Security firm Group-IB says it identified a new cybercrime group that, for the past six months, has repeatedly and intentionally targeted Russian businesses with malware and ransomware attacks.
Named OldGremlin, Group-IB says the hackers are behind targeted attacks with a new strain ransomware called TinyCryptor (aka decr1pt).
“They have been trying to target only Russian companies so far,” Oleg Skulkin, Group-IB’s senior DFIR analyst, told ZDNet this week.
“This is very unusual for Russian-speaking gangs who have this unspoken rule about not working within Russia and post-Soviet countries.”
How attacks unfold
OldGremlin attacks usually begin with spear-phishing emails carrying malware-laced ZIP files, which will usually infect the victim org with a backdoor trojan named TinyNode. This grants the attackers an initial foothold on the company’s network, where the hackers spread laterally to other systems and then deploy the ransomware in the final stage of their attacks.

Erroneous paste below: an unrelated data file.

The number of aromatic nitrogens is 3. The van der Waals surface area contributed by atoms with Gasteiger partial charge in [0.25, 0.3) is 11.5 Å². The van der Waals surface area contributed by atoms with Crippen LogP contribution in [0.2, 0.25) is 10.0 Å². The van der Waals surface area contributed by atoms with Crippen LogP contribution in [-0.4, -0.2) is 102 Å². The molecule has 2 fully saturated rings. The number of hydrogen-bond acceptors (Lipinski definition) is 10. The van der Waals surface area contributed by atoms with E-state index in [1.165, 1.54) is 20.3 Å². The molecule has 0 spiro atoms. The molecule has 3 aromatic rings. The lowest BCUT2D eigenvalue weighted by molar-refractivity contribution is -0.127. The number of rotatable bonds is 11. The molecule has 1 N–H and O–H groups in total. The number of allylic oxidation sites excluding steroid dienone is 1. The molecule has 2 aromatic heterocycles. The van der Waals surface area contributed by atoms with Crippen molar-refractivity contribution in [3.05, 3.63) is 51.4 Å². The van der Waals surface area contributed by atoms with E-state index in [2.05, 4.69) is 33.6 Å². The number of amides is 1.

Once a network is encrypted, the OldGremlin crew usually asks for around $50,000 in ransom payments using messages left on infected systems and leading back to a ProtonMail address.
Skulkin says Group-IB has identified the OldGremlin group in August, but the group’s attacks date back to March, with their phishing emails using a wide variety of lures, ranging from posing as journalists looking for an interview to using the anti-government rallies in Belarus as a conversation starter.
As Skulkin noted, attacks against Russian entities are rare but have happened before. Usually, groups like Silence and Cobalt started small in Russia before expanding operations outward, to nearby countries first, and then to targets all over the world.
“If they are Russian, then it’d be unusual but not unheard of. Just a few weeks ago, we noticed an Initial Access Broker offering an RCE for a Russian bank on a Russian-speaking forum, and MagBo offers multiple webshells on Russian websites,” KELA product manager Raveed Laeb, told ZDNet in an interview this week.
“There is also a possibility that they’re not Russian but do operate out of CIS countries – for example, anti-Russian Ukrainian nationals probably have a double incentive for attacking Russian entities, both financial and ideological,” Laeb added.